HALO Scientist Dr. Jean-Philippe Chaput and HALO Director Dr. Mark Tremblay are among the authors on a paper, “Breastfeeding and childhood obesity: A 12-country study,” that was recently published in Maternal & Child Nutrition. Citation details and a summary of the paper are below.
Ma J, Qiao Y, Zhao P, Li W, Katzmarzyk PT, Chaput JP, Fogelholm M, Kuriyan R, Lambert EV, Maher C, Maia J, Matsudo V, Olds T, Onywera V, Sarmiento OL, Standage M, Tremblay MS, Tudor-Locke C, Hu G; ISCOLE Research Group. Breastfeeding and childhood obesity: A 12-country study. Matern Child Nutr. 2020 Mar 5:e12984.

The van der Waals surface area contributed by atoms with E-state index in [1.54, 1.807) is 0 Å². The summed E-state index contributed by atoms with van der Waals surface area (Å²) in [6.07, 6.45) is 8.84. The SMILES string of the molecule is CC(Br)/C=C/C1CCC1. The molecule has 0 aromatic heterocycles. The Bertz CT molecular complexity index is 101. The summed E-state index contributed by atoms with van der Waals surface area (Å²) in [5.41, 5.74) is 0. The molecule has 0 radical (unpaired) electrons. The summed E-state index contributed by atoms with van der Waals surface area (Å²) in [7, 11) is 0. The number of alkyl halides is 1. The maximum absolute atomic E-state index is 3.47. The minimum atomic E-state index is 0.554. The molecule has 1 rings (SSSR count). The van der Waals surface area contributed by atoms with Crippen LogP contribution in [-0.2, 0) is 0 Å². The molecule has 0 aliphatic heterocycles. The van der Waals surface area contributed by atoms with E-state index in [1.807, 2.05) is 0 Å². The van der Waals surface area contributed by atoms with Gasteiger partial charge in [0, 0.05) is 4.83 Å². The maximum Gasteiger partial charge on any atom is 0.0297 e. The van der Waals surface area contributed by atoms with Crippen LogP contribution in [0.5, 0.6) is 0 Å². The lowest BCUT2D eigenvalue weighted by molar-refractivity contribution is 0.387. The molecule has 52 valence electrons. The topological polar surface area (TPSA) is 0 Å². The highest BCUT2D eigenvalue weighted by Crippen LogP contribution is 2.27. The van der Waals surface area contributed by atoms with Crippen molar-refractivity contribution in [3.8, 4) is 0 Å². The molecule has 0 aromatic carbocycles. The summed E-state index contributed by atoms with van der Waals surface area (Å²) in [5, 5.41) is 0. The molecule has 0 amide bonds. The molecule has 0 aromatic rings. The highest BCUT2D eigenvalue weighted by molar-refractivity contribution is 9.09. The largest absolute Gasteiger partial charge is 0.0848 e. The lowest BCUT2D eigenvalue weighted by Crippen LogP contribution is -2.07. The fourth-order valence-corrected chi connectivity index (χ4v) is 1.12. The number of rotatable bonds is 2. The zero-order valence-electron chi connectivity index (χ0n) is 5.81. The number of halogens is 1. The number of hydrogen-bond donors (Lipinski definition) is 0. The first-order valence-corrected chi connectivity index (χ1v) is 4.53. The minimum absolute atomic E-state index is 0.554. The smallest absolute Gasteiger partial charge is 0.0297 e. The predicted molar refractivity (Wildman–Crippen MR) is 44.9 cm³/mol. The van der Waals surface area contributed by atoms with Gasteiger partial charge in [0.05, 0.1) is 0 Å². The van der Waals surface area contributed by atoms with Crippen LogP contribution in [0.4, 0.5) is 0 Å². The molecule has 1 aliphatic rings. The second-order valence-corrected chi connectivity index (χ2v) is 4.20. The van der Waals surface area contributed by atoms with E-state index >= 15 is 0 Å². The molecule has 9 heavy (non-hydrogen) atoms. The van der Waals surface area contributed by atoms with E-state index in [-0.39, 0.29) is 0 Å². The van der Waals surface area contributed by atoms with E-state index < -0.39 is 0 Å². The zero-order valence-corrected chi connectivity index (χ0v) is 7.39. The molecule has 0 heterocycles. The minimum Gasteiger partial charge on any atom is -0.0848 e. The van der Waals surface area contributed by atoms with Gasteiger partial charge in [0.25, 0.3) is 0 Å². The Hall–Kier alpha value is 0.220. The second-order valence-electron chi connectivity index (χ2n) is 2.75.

This study aimed to examine the association between breastfeeding and childhood obesity. A multinational cross-sectional study of 4,740 children aged 9-11 years was conducted from 12 countries. Infant breastfeeding was recalled by parents or legal guardians. Height, weight, waist circumference, and body fat were obtained using standardized methods. The overall prevalence of obesity, central obesity, and high body fat were 12.3%, 9.9%, and 8.1%, respectively. After adjustment for maternal age at delivery, body mass index (BMI), highest maternal education, history of gestational diabetes, gestational age, and child’s age, sex, birth weight, unhealthy diet pattern scores, moderate-to-vigorous physical activity, sleeping, and sedentary time, exclusive breastfeeding was associated with lower odds of obesity (odds ratio [OR] 0.76, 95% confidence interval, CI [0.57, 1.00]) and high body fat (OR 0.60, 95% CI [0.43, 0.84]) compared with exclusive formula feeding. The multivariable-adjusted ORs based on different breastfeeding durations (none, 1-6, 6-12, and > 12 months) were 1.00, 0.74, 0.70, and 0.60 for obesity (Ptrend = .020) and 1.00, 0.64, 047, and 0.64 for high body fat (Ptrend = .012), respectively. These associations were no longer significant after adjustment for maternal BMI. Breastfeeding may be a protective factor for obesity and high body fat in 9- to 11-year-old children from 12 countries.